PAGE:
Archive for the ‘Leadership’ Category

The Importance of Urgency

Wednesday, July 11, 2018

How do you become and maintain leadership in your industry when your industry is changing so constantly? McKinsey&Company report that the average large firm reorganizes every two to three years, and the average reorganization takes more than 18 months to implement! How can an organisation focus on strategy when reorganization seems to dominate?

In their article entitled ‘Organising for the age of Urgency’ (click here to read), Aaron De Smet and Chris Gagnon of McKinsey&Company report that companies still need to change, but argue there is another way than to enter the endless cycle of reorganisations. They identify that companies that are successful adopt more radical approaches, and become more responsive, more flexible, and shift decision-making to the front-line, (or “edge”). Based on their observations, they have developed an organisational outline of what the most successful organisations have adopted, and shown in the following diagram:

The key areas identified is that urgency must become the single biggest imperative for the company. The default for organisations is to fall behind competitors, and to succeed, companies must move qui8ckly. Jeff Bezos of Amazon asserts that companies need to adopt high-velocity thinking, using 70% of the information they wish they had to make decisions. It is also important to use emergent strategy and leadership, which the authors compare to improvisational jazz, where all the players improvise and are empowered to adapt. Successful companies also try new things, accept failure, learn from that, and try again.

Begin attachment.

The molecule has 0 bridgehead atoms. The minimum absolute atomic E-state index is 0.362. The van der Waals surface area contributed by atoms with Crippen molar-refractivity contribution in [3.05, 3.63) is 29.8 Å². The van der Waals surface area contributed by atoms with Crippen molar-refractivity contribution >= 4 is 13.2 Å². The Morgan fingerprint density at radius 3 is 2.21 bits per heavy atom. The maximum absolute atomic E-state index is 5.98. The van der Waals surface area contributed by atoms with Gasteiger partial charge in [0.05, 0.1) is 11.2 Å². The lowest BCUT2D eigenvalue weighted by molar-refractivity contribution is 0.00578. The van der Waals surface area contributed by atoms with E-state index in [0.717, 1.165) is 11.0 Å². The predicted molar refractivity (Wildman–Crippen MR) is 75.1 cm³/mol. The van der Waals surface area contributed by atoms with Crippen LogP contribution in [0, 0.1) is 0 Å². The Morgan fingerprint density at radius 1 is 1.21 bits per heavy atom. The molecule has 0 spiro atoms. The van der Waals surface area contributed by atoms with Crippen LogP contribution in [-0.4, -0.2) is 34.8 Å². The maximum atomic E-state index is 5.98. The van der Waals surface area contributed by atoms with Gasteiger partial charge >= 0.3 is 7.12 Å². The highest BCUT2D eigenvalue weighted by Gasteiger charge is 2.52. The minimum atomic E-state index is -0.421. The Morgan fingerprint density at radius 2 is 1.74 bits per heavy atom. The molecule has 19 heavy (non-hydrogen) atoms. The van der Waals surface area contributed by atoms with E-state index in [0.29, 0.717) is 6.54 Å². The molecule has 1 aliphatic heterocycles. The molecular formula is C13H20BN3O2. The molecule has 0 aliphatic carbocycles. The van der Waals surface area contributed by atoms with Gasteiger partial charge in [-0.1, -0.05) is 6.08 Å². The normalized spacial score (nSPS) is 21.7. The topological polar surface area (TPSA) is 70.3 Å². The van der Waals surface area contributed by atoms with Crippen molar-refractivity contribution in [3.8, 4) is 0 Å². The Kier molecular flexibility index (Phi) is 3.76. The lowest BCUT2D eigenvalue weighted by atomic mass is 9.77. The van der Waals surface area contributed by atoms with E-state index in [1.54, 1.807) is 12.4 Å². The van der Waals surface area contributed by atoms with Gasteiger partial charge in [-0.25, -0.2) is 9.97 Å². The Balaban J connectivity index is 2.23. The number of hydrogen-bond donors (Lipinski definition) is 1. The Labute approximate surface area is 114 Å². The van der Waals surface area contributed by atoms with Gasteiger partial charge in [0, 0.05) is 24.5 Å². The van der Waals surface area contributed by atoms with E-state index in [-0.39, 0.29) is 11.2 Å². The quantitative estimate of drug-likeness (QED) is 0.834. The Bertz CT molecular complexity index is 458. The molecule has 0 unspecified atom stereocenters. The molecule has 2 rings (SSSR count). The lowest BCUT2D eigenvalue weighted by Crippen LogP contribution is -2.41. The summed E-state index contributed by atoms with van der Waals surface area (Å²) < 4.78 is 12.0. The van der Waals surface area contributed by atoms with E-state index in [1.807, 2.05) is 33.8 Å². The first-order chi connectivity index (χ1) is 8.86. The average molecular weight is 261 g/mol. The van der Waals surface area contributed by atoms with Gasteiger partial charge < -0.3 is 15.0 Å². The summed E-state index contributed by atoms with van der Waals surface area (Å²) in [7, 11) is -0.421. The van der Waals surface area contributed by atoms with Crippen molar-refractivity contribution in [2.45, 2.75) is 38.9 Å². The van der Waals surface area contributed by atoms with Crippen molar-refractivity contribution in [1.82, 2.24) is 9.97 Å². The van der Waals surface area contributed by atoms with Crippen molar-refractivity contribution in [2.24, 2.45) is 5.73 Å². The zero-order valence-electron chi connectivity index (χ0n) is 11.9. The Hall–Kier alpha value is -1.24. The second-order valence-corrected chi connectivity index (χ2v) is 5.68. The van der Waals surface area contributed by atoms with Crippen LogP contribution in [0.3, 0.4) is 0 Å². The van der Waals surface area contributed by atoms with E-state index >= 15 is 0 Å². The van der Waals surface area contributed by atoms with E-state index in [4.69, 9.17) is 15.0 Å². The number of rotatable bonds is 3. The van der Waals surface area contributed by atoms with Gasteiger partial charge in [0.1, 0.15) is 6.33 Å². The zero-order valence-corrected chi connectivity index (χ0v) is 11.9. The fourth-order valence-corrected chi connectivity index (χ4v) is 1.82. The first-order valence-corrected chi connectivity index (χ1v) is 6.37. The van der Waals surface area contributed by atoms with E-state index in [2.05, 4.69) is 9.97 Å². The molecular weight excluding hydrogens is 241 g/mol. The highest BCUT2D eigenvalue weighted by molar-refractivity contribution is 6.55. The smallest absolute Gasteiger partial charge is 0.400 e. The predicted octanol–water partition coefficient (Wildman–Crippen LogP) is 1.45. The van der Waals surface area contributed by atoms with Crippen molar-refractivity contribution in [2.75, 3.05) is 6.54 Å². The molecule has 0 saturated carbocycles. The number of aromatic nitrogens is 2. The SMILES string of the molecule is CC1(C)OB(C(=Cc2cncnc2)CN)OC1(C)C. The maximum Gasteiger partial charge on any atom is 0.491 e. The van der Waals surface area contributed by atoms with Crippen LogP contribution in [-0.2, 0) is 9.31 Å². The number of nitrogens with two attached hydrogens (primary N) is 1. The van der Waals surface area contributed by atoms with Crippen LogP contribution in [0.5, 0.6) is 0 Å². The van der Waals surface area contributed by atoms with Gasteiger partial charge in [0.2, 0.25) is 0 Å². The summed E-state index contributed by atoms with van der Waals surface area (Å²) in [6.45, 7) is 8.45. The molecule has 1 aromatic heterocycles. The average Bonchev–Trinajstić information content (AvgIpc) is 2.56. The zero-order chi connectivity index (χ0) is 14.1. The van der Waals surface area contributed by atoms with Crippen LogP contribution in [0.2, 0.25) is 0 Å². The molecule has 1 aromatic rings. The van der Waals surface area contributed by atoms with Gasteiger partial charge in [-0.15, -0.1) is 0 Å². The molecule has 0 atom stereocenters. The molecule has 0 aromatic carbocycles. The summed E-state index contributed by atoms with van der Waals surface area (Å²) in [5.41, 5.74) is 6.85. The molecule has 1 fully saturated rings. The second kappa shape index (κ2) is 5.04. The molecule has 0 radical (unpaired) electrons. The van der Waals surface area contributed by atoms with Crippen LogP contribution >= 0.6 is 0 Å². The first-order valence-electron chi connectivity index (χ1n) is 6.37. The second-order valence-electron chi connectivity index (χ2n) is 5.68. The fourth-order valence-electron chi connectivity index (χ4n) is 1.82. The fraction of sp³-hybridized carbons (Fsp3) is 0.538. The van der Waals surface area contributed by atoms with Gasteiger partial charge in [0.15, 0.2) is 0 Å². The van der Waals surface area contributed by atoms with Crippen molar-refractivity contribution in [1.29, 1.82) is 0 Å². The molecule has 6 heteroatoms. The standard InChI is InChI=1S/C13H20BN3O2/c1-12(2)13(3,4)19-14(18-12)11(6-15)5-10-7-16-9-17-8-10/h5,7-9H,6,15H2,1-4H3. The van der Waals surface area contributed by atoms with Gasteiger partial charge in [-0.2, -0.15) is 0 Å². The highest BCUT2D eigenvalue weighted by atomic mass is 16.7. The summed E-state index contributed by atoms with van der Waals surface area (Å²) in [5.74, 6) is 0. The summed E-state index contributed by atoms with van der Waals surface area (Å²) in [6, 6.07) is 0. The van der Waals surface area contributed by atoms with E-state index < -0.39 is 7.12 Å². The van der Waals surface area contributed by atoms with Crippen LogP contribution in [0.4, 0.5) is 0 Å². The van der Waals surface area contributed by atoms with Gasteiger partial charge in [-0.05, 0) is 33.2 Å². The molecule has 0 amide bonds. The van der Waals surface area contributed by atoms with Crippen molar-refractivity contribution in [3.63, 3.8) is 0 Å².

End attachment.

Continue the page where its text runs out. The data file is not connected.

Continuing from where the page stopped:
Agility is the second component of the model, which means being willing and able to shift quickly to reshape the business. This includes creating a flatter organisation and moving away from title/rank having total control. Decisions are instead made in real-time by those that are in the moment at the front-line.

Capability is the third element, and includes creating a workforce who are able to adapt and integrate with new technology. It also embraces and continual learning, which includes learning being personalized for employees so they can act more urgently and improve effectiveness. The leadership model is also transformed by being less about control and more about influence, decreasing the need for many positions of formal authority.

The last of the model components is identity. Successful organisations need to have stable processes, tasks and roles. This includes having a simple but consistent series of process across the entire organisation. It is also important to have a purpose that inspires employees, one which leaders model. Employees thrive where they are part of an organisation that creates real value.